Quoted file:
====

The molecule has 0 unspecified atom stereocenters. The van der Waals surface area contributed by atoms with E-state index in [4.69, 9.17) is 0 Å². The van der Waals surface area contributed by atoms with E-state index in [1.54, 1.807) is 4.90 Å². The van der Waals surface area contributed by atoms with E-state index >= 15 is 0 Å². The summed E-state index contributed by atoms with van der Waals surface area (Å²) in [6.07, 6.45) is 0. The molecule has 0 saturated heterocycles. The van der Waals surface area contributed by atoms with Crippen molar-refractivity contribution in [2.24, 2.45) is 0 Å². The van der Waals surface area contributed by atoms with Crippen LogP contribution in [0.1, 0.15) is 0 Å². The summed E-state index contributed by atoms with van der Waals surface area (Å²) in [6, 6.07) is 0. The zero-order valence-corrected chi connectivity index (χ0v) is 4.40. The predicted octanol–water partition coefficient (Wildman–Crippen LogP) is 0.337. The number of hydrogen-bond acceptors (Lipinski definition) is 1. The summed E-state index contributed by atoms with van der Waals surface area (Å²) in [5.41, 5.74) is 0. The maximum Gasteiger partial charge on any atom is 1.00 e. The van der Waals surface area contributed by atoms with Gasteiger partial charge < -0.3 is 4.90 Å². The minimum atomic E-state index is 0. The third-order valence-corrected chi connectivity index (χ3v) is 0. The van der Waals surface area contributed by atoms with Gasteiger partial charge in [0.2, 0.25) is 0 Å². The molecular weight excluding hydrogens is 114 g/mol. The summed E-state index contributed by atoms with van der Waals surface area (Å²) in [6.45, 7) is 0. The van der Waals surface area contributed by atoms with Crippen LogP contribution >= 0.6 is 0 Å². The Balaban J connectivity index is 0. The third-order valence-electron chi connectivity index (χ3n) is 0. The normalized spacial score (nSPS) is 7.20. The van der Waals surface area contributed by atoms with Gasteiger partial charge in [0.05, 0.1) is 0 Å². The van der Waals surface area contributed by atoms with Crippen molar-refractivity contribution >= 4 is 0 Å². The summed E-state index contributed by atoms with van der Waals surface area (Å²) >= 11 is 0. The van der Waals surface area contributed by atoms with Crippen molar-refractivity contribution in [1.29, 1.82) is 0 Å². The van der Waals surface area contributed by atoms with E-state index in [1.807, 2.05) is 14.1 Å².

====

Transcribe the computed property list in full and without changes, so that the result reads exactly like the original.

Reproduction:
The molecule has 0 unspecified atom stereocenters. The van der Waals surface area contributed by atoms with E-state index in [4.69, 9.17) is 0 Å². The van der Waals surface area contributed by atoms with E-state index in [1.54, 1.807) is 4.90 Å². The van der Waals surface area contributed by atoms with E-state index >= 15 is 0 Å². The summed E-state index contributed by atoms with van der Waals surface area (Å²) in [6.07, 6.45) is 0. The molecule has 0 saturated heterocycles. The van der Waals surface area contributed by atoms with Crippen molar-refractivity contribution in [2.24, 2.45) is 0 Å². The van der Waals surface area contributed by atoms with Crippen LogP contribution in [0.1, 0.15) is 0 Å². The summed E-state index contributed by atoms with van der Waals surface area (Å²) in [6, 6.07) is 0. The zero-order valence-corrected chi connectivity index (χ0v) is 4.40. The predicted octanol–water partition coefficient (Wildman–Crippen LogP) is 0.337. The number of hydrogen-bond acceptors (Lipinski definition) is 1. The summed E-state index contributed by atoms with van der Waals surface area (Å²) in [5.41, 5.74) is 0. The maximum Gasteiger partial charge on any atom is 1.00 e. The van der Waals surface area contributed by atoms with Gasteiger partial charge < -0.3 is 4.90 Å². The minimum atomic E-state index is 0. The third-order valence-corrected chi connectivity index (χ3v) is 0. The van der Waals surface area contributed by atoms with Gasteiger partial charge in [0.2, 0.25) is 0 Å². The molecular weight excluding hydrogens is 114 g/mol. The summed E-state index contributed by atoms with van der Waals surface area (Å²) in [6.45, 7) is 0. The van der Waals surface area contributed by atoms with Crippen LogP contribution >= 0.6 is 0 Å². The Balaban J connectivity index is 0. The third-order valence-electron chi connectivity index (χ3n) is 0. The normalized spacial score (nSPS) is 7.20. The van der Waals surface area contributed by atoms with Gasteiger partial charge in [0.05, 0.1) is 0 Å². The van der Waals surface area contributed by atoms with Crippen molar-refractivity contribution >= 4 is 0 Å². The summed E-state index contributed by atoms with van der Waals surface area (Å²) >= 11 is 0. The van der Waals surface area contributed by atoms with Crippen molar-refractivity contribution in [1.29, 1.82) is 0 Å². The van der Waals surface area contributed by atoms with E-state index in [1.807, 2.05) is 14.1 Å².